Current status: A number of valley towns are looking constructively at this question, most notably
     Hanover, Windsor, Bellows Falls, and Claremont. Sprawl is a particular danger as development
     increases in the Littleton, Lancaster, Lebanon, and Brattleboro areas.

     10. The National Park Service should expand its efforts to support local stewardship of
     historic resources, such as the Certified Local Government grant program offered to towns
     through state historic resources offices.
     Current status: State historic resources offices are constrained by limited funding and have not been
     able to notably increase their role in local historic preservation. Few towns are currently registered
     as Certified Local Governments to enable them to receive grants. However, the New Hampshire
     Preservation Alliance has added a shared field services program with the National Trust for Historic
     Preservation that has been helpful to Connecticut River communities.

     11.The National Park Service should support New Hampshire in establishing and publicizing
     a “Barn Again!” program similar to Vermont’s, and state historic resource offices should
     investigate ways to encourage preservation of these and other historic structures through tax
     incentives and recognition.
     Current status: New Hampshire has enacted a Discretionary Preservation Easement Program
     for historic agricultural structures that is a model for the country, and provides tax incentives and
     recognition for historic barn owners. It has also created a Barn Restoration Small Grant program that,
     while underfunded, has assisted a number of barn owners. In 2008 Vermont initiated a survey of
     historic barns.

     12. The states should expand opportunities for archeological investigations in our long-
     populated river valley, promoting bank stabilization to protect riparian sites.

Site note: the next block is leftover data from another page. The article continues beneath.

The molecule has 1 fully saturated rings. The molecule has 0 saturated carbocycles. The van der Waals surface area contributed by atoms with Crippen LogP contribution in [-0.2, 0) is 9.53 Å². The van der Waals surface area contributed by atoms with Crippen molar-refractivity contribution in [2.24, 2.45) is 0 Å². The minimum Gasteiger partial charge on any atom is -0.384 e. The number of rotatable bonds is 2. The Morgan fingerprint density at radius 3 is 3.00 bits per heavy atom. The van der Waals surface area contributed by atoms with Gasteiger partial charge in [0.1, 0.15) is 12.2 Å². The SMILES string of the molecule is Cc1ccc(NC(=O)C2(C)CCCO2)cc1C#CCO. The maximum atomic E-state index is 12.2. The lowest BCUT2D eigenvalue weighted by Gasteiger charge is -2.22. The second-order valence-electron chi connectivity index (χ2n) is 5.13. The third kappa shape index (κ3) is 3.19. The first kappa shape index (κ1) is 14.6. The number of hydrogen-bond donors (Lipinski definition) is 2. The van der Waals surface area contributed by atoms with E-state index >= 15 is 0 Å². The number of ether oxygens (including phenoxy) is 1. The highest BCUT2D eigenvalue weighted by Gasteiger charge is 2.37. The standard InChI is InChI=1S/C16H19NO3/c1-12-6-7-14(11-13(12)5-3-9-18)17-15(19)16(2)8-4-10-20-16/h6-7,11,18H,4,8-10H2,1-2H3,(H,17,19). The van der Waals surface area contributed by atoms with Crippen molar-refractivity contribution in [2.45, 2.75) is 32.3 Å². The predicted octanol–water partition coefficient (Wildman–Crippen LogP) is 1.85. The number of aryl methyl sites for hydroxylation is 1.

Current status: The New Hampshire Division of Historic Resources assisted CRJC and the Natural
     Resources Conservation Service with a major bank stabilization project to protect a key Post-Contact
     archeological site in Charlestown at the Fort at No. 4. Expanded excavations are underway in Jefferson,
     N.H. at an important site.


     Appendix C: Credits
     Local subcommittee chapters: the five newly updated recreation chapters are the result of 522 volunteer
     hours, over 450 of them invested by LRS members, and over 70 hours by commissioners. Efforts were
     powered by their personal dedication to the health of the river, faith that their contribution to this effort
     can have a positive impact in their towns, and 30 pounds of zucchini bread.

     Ken Alton of TransCanada attended more than a dozen subcommittee meetings and spent many
     hours reviewing chapter drafts and advising on ice safety, water management for recreation, and the
     company’s management of its recreation facilities. N.H. DES responded effectively and quickly to
     answer the LRS questions about safety of swimming and other recreation, and provided a grant to
     underwrite CRJC’s work on the plan. EPA helped to support the 2004 Connecticut River water quality
     study that was the basis for determinations of swimming safety.

     Thanks to illustrators Betsy Brigham (pages 9, 31); and Joan Waltermire (pages 29, 45, 79) and Susan
     Berry Langsten (page 24), whose work was prepared for the 1997 Plan; and graphic artist Cheryl Sallen,
     who drew the maps, also for the 1997 Plan. Thanks to photographers Joey Kulkin (p. 55) and Edith
     Tucker (cover, inside cover). Other photos were taken by CRJC staff.




94   Connecticut River Recreation Management Plan
Riverwide Overview - 2008   95
Connecticut River
Joint Commissions
PO Box 1182
Charlestown, N.H. 03603
www.crjc.org
603-826-4800

								
To top
;